Homily for Trinity Sunday 2021
Throughout history people have believed in many deities, numerous gods. The Jewish people were unique. God revealed Himself to them as one and only. We see that in today’s first reading from the Book of Deuteronomy, Chapter 4: “you must know now, and fix in your heart, that the LORD is God in the heavens above and on the earth below, and that there is no other.” This one God is the Creator. But God is not a clock-maker-god, as many people known as Deists thought. God did not simply create, wind creation up, and then step back, putting creation on a shelf and no longer caring about creation or being involved in it.
No, God is not simply a creator but a Father who cares about and for creation. God is intimately involved in creation. God does not ignore or reject creation. In this sense, God is for us, not against us.
God is so involved in creation that when sin led to its alienation, God did not destroy creation but entered into it more deeply. God took flesh and, in that way, became “Emmanuel,” or “God-with-us.” Through His Incarnation and Birth, God became one with creation to the point of even suffering the death that all flesh must undergo. But His death was not the end. Rather, it was a new beginning. He rose from the dead and promised, as we hear in today’s Gospel, the last verse of Matthew: “behold, I am with you always.”
God is with us always in the Most Blessed Sacrament, a mystery which we will celebrate next Sunday. But even that was not enough. At Pentecost, the feast we celebrated last Sunday, the Holy Spirit came into the world and entered into all the baptized, making them, as we hear in our second reading from Paul’s Letter to the Romans, true “children of God.” As Paul teaches elsewhere, we are “temples of the Spirit.” Now God dwells within us.
This is the great mystery of the Christian faith that we remember and celebrate today. God is for us, with us, and within us. This is the mystery of the One and Three: One God and Three Divine Persons.
Unfortunately, we tend to hear the word “mystery” and think of something that can be “solved.” If we get enough clues we will get to the “bottom” of it. The mysteries of our faith are very different. We will never get to the bottom of them. They are not problems that are to be solved. They are realities into which we can only go deeper and grow in appreciation but, on this side of eternity, never fully understand. They require humility and a sense of child-like wonder, rather than a “prove-it-to-me” attitude. This is faith, rather than proof. It requires accepting the revelation of One who loves us more than any human being can, rather than scientific analysis. Believing, rather than fully “seeing” or understanding.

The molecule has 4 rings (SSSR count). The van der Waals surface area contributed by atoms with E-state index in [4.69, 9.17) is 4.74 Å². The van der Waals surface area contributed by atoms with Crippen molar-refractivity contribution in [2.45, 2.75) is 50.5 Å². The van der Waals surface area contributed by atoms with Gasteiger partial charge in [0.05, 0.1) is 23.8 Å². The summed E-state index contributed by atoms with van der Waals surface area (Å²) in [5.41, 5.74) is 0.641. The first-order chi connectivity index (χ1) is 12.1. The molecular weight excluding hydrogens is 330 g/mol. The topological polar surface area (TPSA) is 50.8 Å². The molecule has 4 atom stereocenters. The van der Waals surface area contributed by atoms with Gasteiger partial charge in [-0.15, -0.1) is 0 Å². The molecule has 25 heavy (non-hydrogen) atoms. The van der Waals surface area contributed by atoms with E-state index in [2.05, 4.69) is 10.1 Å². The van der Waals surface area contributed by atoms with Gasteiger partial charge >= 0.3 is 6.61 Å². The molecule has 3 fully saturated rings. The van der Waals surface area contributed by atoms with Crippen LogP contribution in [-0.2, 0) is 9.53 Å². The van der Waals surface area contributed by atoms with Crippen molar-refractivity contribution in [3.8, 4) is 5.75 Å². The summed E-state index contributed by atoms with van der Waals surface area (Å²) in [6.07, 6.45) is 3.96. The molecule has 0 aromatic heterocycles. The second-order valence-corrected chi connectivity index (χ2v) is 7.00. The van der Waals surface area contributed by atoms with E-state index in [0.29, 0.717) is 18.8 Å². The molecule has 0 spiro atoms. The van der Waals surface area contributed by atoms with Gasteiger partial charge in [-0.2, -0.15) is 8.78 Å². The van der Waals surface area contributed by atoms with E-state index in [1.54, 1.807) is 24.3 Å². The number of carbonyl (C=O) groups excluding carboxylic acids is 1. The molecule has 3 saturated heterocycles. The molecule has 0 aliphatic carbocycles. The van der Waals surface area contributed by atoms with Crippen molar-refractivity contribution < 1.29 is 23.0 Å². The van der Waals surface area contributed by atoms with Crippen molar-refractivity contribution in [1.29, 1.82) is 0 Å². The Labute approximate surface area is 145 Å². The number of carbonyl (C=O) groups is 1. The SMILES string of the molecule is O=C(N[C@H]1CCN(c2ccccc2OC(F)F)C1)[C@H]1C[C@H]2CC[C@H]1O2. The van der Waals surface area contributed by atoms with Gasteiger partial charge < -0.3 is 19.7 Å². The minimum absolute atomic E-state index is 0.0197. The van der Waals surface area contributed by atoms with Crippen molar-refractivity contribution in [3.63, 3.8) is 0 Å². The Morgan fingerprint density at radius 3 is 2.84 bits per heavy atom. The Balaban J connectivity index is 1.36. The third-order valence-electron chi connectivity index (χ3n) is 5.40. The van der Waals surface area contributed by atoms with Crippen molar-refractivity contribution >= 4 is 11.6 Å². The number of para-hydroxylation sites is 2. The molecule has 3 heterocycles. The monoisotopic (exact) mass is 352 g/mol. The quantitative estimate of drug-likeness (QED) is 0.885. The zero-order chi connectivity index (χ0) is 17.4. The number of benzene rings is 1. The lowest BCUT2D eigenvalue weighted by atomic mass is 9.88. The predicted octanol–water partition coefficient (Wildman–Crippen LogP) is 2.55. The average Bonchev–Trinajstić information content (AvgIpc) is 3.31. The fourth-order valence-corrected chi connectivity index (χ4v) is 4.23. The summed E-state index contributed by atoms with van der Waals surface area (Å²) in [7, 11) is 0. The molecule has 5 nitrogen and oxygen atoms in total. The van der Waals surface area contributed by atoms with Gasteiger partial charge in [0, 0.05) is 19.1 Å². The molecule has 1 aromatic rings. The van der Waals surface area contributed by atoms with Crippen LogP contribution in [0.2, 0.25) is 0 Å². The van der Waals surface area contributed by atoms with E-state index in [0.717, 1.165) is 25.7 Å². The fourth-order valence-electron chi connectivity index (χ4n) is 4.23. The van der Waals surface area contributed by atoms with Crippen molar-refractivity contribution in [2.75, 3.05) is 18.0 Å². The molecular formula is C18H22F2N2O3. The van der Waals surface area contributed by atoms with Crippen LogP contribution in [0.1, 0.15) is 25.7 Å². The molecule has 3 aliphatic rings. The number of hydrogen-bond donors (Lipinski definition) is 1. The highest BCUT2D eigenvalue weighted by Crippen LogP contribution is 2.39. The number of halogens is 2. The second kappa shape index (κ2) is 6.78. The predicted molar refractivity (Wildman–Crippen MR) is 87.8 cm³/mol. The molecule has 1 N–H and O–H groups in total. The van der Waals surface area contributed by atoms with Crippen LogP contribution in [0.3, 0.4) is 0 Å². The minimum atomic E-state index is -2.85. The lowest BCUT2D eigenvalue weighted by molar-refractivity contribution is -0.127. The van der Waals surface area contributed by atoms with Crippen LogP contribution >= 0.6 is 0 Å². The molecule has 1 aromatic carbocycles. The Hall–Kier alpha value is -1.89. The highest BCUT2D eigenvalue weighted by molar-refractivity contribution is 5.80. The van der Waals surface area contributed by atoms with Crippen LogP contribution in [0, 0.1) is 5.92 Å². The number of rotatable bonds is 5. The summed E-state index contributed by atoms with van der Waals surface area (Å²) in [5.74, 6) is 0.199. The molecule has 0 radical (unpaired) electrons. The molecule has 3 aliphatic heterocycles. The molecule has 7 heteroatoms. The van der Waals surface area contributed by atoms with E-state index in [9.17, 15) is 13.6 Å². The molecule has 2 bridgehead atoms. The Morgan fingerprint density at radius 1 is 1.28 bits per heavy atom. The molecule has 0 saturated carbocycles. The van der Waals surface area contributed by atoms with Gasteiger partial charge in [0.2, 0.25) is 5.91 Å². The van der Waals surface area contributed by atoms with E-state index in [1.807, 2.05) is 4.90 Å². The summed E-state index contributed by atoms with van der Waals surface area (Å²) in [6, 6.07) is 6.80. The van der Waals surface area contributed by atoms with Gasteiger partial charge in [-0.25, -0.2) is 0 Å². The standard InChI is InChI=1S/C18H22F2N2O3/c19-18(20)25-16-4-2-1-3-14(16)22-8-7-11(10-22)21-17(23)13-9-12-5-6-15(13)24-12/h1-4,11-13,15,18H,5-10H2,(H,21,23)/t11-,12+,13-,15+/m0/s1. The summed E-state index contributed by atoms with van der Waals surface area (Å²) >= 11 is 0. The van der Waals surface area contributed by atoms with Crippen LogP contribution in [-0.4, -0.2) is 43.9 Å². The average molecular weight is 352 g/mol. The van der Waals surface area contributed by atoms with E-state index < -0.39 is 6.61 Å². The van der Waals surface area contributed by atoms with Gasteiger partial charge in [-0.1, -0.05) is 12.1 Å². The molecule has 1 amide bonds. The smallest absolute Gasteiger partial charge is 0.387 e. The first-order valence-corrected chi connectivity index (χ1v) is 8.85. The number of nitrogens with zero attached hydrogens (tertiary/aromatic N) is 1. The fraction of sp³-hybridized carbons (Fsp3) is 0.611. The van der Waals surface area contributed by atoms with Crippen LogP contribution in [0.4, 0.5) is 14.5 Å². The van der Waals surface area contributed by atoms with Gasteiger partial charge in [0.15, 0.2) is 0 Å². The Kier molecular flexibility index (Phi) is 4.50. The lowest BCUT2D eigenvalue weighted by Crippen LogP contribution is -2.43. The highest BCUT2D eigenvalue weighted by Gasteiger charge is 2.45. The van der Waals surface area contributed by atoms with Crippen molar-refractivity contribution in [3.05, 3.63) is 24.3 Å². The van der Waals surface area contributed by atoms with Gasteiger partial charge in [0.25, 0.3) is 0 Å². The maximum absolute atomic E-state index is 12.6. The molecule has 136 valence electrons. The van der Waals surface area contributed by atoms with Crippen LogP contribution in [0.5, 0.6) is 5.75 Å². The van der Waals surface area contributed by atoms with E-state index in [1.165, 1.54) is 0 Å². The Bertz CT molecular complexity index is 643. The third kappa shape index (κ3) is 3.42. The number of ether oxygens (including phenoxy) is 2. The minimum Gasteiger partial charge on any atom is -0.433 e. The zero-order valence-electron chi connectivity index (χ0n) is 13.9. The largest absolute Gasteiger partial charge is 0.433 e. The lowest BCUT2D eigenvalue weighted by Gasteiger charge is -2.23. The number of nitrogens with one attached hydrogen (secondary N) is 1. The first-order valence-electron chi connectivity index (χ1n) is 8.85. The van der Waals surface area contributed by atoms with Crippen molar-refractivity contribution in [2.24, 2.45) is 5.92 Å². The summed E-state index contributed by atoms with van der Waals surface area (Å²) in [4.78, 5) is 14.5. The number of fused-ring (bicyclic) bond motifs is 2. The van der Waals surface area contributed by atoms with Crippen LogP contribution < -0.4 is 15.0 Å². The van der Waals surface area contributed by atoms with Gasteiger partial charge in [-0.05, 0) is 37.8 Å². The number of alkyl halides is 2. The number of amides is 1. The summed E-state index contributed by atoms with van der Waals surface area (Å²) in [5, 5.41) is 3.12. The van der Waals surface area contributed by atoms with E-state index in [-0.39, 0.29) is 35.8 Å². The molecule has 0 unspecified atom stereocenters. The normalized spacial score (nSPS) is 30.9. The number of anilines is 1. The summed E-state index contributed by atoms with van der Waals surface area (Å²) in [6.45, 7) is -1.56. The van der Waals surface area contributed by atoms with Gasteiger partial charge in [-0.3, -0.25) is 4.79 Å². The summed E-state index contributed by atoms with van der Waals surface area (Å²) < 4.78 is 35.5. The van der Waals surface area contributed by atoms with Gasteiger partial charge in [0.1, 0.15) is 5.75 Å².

Now all this may seem very esoteric or abstract and, perhaps, impractical. But our belief that God is One and God is Three, that God is a Communion of Love and not an assembly of isolated individuals, has profound and very practical implications for us.
In the first chapter of the first book of the Bible, Genesis, we read: “God created man in his image, in the divine image he created him; male and female he created them” (1: 27). In other words, human beings are made in the image of the Trinity. We are made to be a “communion of love” rather than an assembly of isolated individuals. We are made to be one without losing our distinct personalities.
The Lakota have a saying with which they end their prayers: “Mitakuye Oyasin” or “All My Relatives.” In other words, as human beings we are all related and connected. We are not disconnected individuals but a family. We are all God’s children, made in the image of the Creator who is One and Three.
This Communion of One and Three is the meaning of Love. It is why St. John can write in his First Letter that “God is Love.” God’s very nature as One and Three is Love.
Now we humans made in the image of Love itself need to be true to our nature. We are made by Love and for love. It is who we are and what we do.
Years ago, the author Malcolm Boyd wrote that the beginning of love or charity is, very simply, two words: “No Them.” In the Unity of the Trinity there is Diversity, but there is no “Them.” There is only “We” or “Us.”
We live in such a divided and polarized Church, nation, and world. We see other people as “Them” and not “Us.” Our celebration today reminds us that this is not what it means to be made in the image of God. For a true child of God, there is only “Us,” never “Them.”